ADVERTISING
 
Monday, December 10   Sign in or Register
 
Evangelical Focus
 
Flecha
 
ADVERTISING
 
 
FOLLOW US ON
  • Twitter
  • Facebook
  • Google +
  • Instagram
  • Soundcloud
 

Newsletter
Newsletter, sign up to receive all our News by email.
 
 

POLL
Media
Do the media in your country usually portray evangelical Christians accurately?



SEE MORE POLLS
 

 
TOP 10 MOST VIEWED



Politics and faith
 

“There is nothing wrong in holding office in Babylon”

Former leader of the Liberal Party Tim Farron speaks about his experiences as an evangelical Christian in politics. “In the United States, you have to invent a faith to be taken seriously, in the UK you have to pretend you haven’t got one”.

SOURCES Premier AUTHOR Evangelical Focus LONDON 11 JANUARY 2018 15:55 h GMT+1
Tim Farron spoke about his faith in an interview with Premier Radio. / Premier

Tim Farron, the former leader of the Liberal Democrats in the United Kingdom, is happy to be free “to talk about the Gospel”, now that he is no longer in charge of the political party.



The politician defines himself as a “Bible-believing Christian” and described in an interview with British radio broadcaster Premier what were difficult times in front of a party in which many did not accept the fact that he was a Christian.



During the 2017 election campaign, he was frequently asked about his views on  homosexuality as a Christian. “The difficulty is that, if you are a Christian, you have a very clear idea of what sin is. It is us falling short of the glory of God”. And all people, including Christians are “guilty”, he explained.



But for non-Christians, the idea of ‘sin’ sounds “condemnatory”, Farron said. In a secularised society, Christians need to be aware that “we are talking different languages”.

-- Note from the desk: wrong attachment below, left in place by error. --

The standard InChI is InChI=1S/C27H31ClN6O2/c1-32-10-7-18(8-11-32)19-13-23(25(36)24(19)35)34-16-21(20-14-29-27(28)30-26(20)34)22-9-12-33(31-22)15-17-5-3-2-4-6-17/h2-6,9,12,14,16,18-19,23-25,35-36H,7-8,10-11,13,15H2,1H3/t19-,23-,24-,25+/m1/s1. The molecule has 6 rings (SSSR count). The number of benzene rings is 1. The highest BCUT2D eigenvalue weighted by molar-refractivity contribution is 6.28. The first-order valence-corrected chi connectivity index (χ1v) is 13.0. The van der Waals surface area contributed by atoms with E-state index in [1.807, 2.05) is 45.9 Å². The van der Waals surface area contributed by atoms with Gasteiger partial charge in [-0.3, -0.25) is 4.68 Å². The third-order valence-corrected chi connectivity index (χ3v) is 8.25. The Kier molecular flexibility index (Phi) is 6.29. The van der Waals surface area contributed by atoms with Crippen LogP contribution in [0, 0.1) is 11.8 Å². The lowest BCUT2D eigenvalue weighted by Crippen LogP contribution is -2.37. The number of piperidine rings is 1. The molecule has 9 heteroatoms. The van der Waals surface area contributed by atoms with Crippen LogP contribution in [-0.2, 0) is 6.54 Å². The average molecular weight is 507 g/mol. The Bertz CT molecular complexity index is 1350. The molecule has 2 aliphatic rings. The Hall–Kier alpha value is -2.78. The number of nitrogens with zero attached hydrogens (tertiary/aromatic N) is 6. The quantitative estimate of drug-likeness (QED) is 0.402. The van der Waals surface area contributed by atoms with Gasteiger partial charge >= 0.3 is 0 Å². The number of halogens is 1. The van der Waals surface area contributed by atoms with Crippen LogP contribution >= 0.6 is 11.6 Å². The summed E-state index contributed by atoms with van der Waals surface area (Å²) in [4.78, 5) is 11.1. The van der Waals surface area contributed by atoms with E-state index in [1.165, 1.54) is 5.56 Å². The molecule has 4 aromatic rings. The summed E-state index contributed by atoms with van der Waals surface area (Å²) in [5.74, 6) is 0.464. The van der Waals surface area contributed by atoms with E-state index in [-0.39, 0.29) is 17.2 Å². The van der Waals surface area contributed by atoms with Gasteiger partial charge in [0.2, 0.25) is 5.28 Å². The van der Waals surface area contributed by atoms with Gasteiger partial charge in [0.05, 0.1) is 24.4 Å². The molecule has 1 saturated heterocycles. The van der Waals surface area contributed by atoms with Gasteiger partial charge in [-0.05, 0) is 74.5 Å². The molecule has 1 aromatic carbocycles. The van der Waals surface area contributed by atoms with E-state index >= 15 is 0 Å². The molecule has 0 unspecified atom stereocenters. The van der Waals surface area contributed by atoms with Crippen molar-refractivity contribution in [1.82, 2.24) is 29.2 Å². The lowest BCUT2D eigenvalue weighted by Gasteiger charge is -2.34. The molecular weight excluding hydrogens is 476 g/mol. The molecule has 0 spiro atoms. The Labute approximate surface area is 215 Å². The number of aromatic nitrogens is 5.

Trying to explain the biblical vision of sexuality was difficult for him, mainly because many asked but never really gave time to explain it, Farron said: “You only get 20 seconds to get your message across”.



 



IS THERE AN ANTI-CHRISTIAN AGENDA?



Farron denied some kind of “wicked agenda to get Christians out” of the political arena.



But “there are some, though, that cannot really comprehend how there can be someone with strong convictions, a Christian, and really being passionate about people’s rights to make their own choices – essentially, that is what liberalism is”.



“In the United States, you have to invent a faith to be taken seriously, but in this country [the United Kingdom] you have to pretend you haven’t got one. Both of those standpoints are bogus and ridiculous”, he said.



In all this, “the danger is that in society we are now tolerant of everything, a part from the things we don’t like”.



 



“NOW I HAVE FREEDOM TO TALK ABOUT THE GOSPEL”



In the midst of the controversy, which hurt the aspirations of his party in the election, Farron at times felt “isolated”, he told Premier.  “I had a wonderful team around me but, with one exception, there were no other Christians”. After the vote, he resigned.